Top Ten Tuesday Food in Books that I Want to Eat, Right Now!

 Ermagerd, this is my favorite combination of things ever.  Food in books.  Sigh.  It is even better if you can get your hands on what is being described and eat along. I recently read the book Voracious: A Hungry Reader Cooks Her Way through Great Books (mini review here) by Cara Nicoletti which is about doing exactly that.  I wasn't a huge fan of the writing but the idea is freakin' brilliant.  I also bought the Fictitious Dishes: An Album of Literature's Most Memorable Meals book by Dinah Fried but it was delivered to the States so I have to wait until June to look at it.  Expat problems.

This weeks prompt is Top Ten Yummy Foods Mentioned In Books. Which I am interpreting as a dish rather than a whole meal (totally going to cheat, I know it), a book about food, or just a book with a lot of food in it. #overthinkingthis

Top Ten Tuesday is a meme hosted by the Awesome people over at The Broke and the Bookish.

Top Ten Tuesday is a meme hosted by the Awesome people over at The Broke and the Bookish.



Just One Day
by Gayle Forman

Goodreads | Amazon | Audible
Series: Just One Day #1
Published: January 8th 2013
Rating: Full review of Just One Day

"Macarons. They’re meringue cookies in pastel colors. They are edible angel’s kisses.”

I will admit it, I kind of love symbolism.  If that symbolism just happens to take the form of pastel and jewel colored baked goods all the better. Macarons come to represent Allyson's discovery of herself during her quest for Willem. Not reading more into this than necessary at all.

Salamandastron (Redwall #5) by Brian Jacques

A Season Feast

Any Redwall Novel Ever
by Brian Jacques

Goodreads | Amazon | Audible
Series: Redwall
Published: 1992
Rating: anthropomorphic fun

"Hares are real gluttons. Watch! First he took a good flat apple turnover like this pass me that meadow cream then he spread it thick and stuck a pair of blackberry tarts on it, like this. Next he ladled it with honey, so, then he placed a huge slice of hazelnut and pear flan on top and ate the lot."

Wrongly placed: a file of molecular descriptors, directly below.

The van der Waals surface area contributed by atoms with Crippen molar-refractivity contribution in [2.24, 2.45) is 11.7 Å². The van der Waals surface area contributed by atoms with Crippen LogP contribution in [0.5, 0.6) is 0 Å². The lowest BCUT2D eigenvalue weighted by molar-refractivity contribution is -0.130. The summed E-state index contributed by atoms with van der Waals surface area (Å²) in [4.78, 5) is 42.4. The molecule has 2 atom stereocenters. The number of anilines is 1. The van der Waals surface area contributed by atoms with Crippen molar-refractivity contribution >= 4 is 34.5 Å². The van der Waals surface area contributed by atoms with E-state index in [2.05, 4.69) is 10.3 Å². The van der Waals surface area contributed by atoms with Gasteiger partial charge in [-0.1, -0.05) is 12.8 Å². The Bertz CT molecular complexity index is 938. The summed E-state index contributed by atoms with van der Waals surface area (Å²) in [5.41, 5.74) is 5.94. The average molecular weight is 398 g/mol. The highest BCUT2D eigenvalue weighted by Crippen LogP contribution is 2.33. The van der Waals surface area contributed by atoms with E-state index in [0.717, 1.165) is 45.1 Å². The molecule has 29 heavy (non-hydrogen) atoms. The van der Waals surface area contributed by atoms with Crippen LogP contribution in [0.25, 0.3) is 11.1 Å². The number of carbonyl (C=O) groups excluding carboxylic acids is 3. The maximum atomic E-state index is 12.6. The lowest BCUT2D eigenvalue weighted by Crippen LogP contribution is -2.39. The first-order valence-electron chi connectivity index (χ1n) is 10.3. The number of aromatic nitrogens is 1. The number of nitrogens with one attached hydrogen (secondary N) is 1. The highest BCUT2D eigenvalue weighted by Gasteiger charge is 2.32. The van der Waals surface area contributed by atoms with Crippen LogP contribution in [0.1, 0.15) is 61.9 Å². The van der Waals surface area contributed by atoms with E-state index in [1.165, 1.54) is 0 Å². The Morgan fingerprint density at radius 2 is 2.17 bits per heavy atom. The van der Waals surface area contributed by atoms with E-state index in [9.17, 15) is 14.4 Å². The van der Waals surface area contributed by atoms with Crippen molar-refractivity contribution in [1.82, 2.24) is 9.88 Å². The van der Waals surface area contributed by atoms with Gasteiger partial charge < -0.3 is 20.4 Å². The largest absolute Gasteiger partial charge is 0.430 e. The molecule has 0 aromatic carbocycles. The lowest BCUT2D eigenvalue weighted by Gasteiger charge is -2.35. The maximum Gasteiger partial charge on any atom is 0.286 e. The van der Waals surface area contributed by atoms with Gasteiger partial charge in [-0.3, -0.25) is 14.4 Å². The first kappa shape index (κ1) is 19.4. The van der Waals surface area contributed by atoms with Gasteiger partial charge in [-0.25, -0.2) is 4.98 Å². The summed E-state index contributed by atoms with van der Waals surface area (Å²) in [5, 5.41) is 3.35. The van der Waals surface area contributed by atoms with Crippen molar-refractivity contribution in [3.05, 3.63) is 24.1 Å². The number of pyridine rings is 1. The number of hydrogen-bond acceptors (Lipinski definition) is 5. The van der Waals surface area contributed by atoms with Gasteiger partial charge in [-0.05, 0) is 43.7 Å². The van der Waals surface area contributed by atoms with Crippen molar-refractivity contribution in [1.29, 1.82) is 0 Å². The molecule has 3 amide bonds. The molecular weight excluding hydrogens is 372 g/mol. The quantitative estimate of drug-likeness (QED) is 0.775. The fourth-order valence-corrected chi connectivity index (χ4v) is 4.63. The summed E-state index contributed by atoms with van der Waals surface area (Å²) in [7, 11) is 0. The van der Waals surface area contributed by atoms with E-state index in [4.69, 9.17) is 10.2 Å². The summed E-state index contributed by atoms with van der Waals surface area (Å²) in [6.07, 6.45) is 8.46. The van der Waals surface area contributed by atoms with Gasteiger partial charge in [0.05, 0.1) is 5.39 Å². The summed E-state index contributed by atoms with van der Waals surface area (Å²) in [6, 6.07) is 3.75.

Meadow cream, violet syrup, strawberry cordial.  I have no idea what any of these things would taste like but I know that I want them in my life.  The scene at the beginning of Salmadastron is my favorite but that is probably because it is the first one that I read circa grade 6. Brian Jacques spares no detail in food description and I am here for it. I think that there is a cookbook that goes along with his readwall novels but I kind of like the mystery of not really knowing what they taste like.


November Cakes

The Scorpio Races
By Maggies Stiefvater

Goodreads | Amazon | Audible
Series: no
Release date: October 18th, 2011
Rating: Full review of The Scorpio Races

"Nothing says orphans like two kids breaking their necks looking at trays of November cakes and platters of shaped cookies and lovely soft loaves of bread still steaming the window they’re next to."

Maybe because the characters spend so much time being hungry that November cakes are so memorable. The honey stickiness is that much more delicious because it is so rare. I also appriciate that Puck spends all her money on Novemeber cakes at least once rather than sensible food.  Priorities,



Six of Crows
by Leigh Bardugo

Goodreads |  Amazon  | Audible
Series:  Six of Crows #1
Release date: September 29th 2015
Rating: Full review of Six of Crows

“Okay, okay. When we’re back in Ketterdam, take me out for waffles.” Now Inej did laugh. She dropped her hands and appeared to speculate. “Dessert for a life? I’m not sure that seems equitable.” “I expect really good waffles.” 

Okay, I am not sure that waffles are ever actually eaten in these books. They are more of an idea of safely, security and normality that the crew is promsiing themselves as a way to get through the events of the book.  I still want one.



Simon vs. the Homo Sapiens Agenda  
by Becky Albertalli

Goodreads | Amazon | Audible
Series: Would that it were
Published: April 7th 2015
Rating: Full review of Simon vs. the Homo Sapiens Agenda  

“I have a sneaking suspicion that you’re not 100% committed to your Oreo diet.”